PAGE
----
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Vol 47 | Num 8 | Jun 22, 2022

The Offshore Report Ocean City Report Delaware Report Virginia Report Ship to Shore Chum Lines The Galley Issue Photos
Ship to Shore

Article by Capt. Steve Katz

More Than Just Water

When boaters talk about water there are many variations: fresh, sea, black, grey, potable, bilge….
What is Potable Water? Potable water is clean water that comes from your faucet or shower that you can safely drink or use for food preparation. There is a wide variation of what people consider as clean water. The United Nations reports that “Every year, more people die from unsafe water than from all forms of violence, including war.”

While this may not be a major problem here in the USA, it reminds us how important clean water is.

What is Greywater?

Gray water is a type of water that is used and traveled through of shower drains, sink drains, laundry machine drains, the dishwasher drain, condensate drain etc.

What is Black Water?

Black water is water that has encountered human waste, particularly fecal matter. Blackwater contains bacteria and other harmful contaminants.

What is Bilge Water?

Bilge water is not just water but a mixture of a variety of substances. It is a mixture of fresh water, sea water, oil, sludge, chemicals, and various other fluids. Most modern boats have individual systems that accommodate these types of water and contain, treat and manage these sources.

Boaters seem to focus on “clean water” or potable water. A short walk down the dock at most marinas will allow you to see a wide range of pre-treatment systems for dockside water that boaters have chosen to use to improve their fresh water supply. Many boaters use water from the garden hose at their marina without any regard to the quality, hoping someone else monitors and evaluates the water quality.

Depending on the source of the water, it may have naturally occurring or added minerals and chemicals that are not desirable to use on or in a boat. For example - water with high iron content can leave brownish stains or discolorations on surfaces. This may not be immediately noticeable, but over time this may become apparent. On Maryland’s eastern shore, well water can contain arsenic, a naturally occurring underground element. Hard water with a high mineral content and high TDS (Total Dissolved Solids) often contains naturally occurring calcium and magnesium picked up naturally as the water moves through the earth. At home and on boat, hard water interferes with every cleaning task from laundering and dishwashing to bathing and personal grooming.

The most important aspect of investigating your water quality is to measure your water before and after any treatment system by analytical means. There are numerous water testing kits, tools, and services available. A simple TDS water test meter is about $20 but does not evaluate for chemicals or bacteria.

What can you do to get the best fresh water for your boat? Install a watermaker! A reverse osmosis (RO) watermaker produces fresh water by pressurizing ocean saltwater to around 800psi and forcing it through a semipermeable membrane. Water molecules pass through the membranes, but most minerals and salts are left behind and discharged back to the sea. The resulting RO water is some of the cleanest water on the planet since it is made from sources far away from population centers and pollution. A properly functioning watermaker will produce water with a minimum of 500PPM of TDS but often as low as 100 PPM or less and can optionally remove bacteria with an add-on treatment system.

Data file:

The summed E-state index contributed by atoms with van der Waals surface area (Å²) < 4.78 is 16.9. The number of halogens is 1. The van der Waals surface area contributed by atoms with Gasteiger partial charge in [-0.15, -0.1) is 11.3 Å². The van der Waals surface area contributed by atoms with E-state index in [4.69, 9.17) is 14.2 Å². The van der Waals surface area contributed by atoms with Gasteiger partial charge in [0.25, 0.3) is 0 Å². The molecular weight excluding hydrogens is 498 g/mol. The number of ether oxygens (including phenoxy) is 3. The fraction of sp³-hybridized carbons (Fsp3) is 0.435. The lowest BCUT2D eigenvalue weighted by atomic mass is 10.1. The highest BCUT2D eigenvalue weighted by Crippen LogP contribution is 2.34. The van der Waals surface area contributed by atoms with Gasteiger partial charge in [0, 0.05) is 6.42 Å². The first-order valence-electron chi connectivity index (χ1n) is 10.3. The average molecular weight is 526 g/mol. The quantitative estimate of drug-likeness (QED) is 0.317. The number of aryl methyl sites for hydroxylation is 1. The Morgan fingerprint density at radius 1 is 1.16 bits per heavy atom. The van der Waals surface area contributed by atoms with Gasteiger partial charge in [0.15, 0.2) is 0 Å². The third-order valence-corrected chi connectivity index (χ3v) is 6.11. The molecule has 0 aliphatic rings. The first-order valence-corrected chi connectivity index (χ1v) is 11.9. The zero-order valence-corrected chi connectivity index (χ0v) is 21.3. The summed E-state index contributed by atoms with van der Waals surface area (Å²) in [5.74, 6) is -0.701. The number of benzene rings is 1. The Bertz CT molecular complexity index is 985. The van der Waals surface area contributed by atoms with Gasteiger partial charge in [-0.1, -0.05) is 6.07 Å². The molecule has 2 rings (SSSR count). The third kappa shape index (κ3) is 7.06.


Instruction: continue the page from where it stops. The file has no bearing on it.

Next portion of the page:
If a watermaker is out of the question, what else can I do to improve the fresh water for my boat? You could install a RO (reverse osmosis) system to process the public fresh water supply or even additionally process watermaker water. NOTE: A RO system for fresh water uses different membranes that tolerate chlorine, a chemical that will ruin traditional saltwater RO systems. The Dometic Spot Zero is a popular freshwater RO system, mounted in the boat or dockside and designed for the marine environment. The Spot Zero system can output water with less than 20 PPM TDS (total dissolved solids) and often into the single digits of TDS. Water spots on surfaces are a result of minerals left behind after the water dries or evaporates. As you may have realized, water without any solids is almost 100% H2O. When this low PPM water dries or evaporates, it does not leave behind the dreaded water spots, since there are no minerals to leave behind!

A less expensive dockside system is a “water softener” to help improve the “feeling” of the water and improve the ability to make soapy water (hard water does not allow soap to foam with lots of bubbles). Many people believe a water softener will reduce or remove solids – it does not. A water softener helps make the water “feel” better by exchanging ions; minerals are simply exchanged for other minerals, leaving total TDS levels constant. The “Wet Spot” marine portable water softener is the most popular product in this category and works as advertised.

If you just want to remove an unpleasant smell or taste of dockside water, a carbon filter can “purify” city water to help reduce any odor and filter out larger solids in the water though with only a very slight reduction in TDS.

While most potable public water supplies in the USA are acceptable for drinking and bathing, that same water may not be the best water for use and maintenance of your boat. If you desire upgraded water, there are numerous treatment systems available, with a wide range of price points that are specifically made for use in the marine environment.§

Coastal Fisherman Merch
CF Merch



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